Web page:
Prior to the expansion, Berger said, “We could train elements of [the Marine expeditionary brigade], but we couldn’t train the whole package. The value of training the whole package is you learn to fight the way you’re actually going to fight in a conflict, at that size level.”

But the first of those brigade-size exercises is still at least a year off, Berger said. The base, he said, remains in negotiations with private residents for some property parcels.

Then, combat center officials will work to relocate the desert tortoise, a threatened species native to the region, and to test the health of the population. There are also mines and other geographic elements that need to be prepared for training, Berger said.

“There are a whole bunch of steps, as you might imagine when you buy a piece of real estate. You want to train on it, you want to drop bombs on it and roll tanks across it,” Berger said. “I think what’s going to happen is — early on, maybe later this year — we can start to do limited stuff in certain areas. ... But our goal is by the fall of 2016, we’ll be full up 100 percent, using it like we use the rest of the combat center here today.”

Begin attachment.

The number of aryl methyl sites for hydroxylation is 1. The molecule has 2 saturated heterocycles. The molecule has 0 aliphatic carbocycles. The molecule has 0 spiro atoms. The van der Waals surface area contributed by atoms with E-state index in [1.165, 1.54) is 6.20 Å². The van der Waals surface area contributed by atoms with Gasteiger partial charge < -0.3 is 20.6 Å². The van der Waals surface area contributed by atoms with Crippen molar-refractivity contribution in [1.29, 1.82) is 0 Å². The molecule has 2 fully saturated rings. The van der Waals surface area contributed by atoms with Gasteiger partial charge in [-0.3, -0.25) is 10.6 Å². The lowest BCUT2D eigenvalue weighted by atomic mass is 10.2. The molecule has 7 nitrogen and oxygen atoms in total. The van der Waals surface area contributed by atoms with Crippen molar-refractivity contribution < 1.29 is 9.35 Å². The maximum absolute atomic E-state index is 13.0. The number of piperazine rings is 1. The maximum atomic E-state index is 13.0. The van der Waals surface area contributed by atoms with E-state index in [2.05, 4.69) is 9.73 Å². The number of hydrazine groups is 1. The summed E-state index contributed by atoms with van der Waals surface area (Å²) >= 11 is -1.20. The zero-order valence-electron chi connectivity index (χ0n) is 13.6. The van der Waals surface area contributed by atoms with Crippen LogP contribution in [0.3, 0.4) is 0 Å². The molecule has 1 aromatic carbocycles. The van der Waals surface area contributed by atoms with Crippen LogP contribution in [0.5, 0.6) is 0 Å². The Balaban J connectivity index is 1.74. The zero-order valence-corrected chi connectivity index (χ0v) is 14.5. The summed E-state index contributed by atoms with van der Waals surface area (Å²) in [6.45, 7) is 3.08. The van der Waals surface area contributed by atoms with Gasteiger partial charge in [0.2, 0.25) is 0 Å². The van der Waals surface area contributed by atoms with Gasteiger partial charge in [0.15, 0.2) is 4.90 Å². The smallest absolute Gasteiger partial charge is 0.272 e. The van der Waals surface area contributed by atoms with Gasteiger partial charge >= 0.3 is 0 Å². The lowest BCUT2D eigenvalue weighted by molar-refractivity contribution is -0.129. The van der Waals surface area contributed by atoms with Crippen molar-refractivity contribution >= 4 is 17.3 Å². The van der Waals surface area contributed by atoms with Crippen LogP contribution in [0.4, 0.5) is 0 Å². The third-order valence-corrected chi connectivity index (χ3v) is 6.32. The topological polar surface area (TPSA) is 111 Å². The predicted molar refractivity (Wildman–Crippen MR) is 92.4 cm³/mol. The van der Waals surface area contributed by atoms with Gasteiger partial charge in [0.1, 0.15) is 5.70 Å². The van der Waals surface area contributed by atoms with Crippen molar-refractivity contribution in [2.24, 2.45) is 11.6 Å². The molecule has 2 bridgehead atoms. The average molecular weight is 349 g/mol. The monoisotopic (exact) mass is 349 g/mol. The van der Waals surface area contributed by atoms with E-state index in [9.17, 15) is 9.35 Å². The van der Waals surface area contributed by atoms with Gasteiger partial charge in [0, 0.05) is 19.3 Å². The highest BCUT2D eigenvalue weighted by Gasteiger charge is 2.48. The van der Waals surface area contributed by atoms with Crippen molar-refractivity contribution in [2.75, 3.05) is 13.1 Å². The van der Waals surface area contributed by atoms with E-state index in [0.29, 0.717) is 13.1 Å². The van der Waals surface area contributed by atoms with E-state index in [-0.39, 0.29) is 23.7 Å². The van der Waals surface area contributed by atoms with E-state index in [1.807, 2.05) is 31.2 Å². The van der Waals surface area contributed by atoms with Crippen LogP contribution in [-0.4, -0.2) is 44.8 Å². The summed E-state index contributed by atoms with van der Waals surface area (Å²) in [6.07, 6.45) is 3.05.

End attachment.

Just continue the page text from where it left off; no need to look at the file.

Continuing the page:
Looking ahead

Amid the changes, some things at ITX will stay the same, Berger said.

The exercise will remain at its current length of 30 days, which Berger said has been found to be about right for predeployment training. And the combat center will maintain its tempo of five iterations of ITX per year, focusing on battalion-size elements that are next to deploy.

As for the name, which was changed to ITX from Enhanced Mojave Viper in 2012, Berger said that won’t change — at least for now.

“There’s no plans to change the name right now,” he said. “Don’t write it in pen, maybe, but you don’t have to erase it this year.”■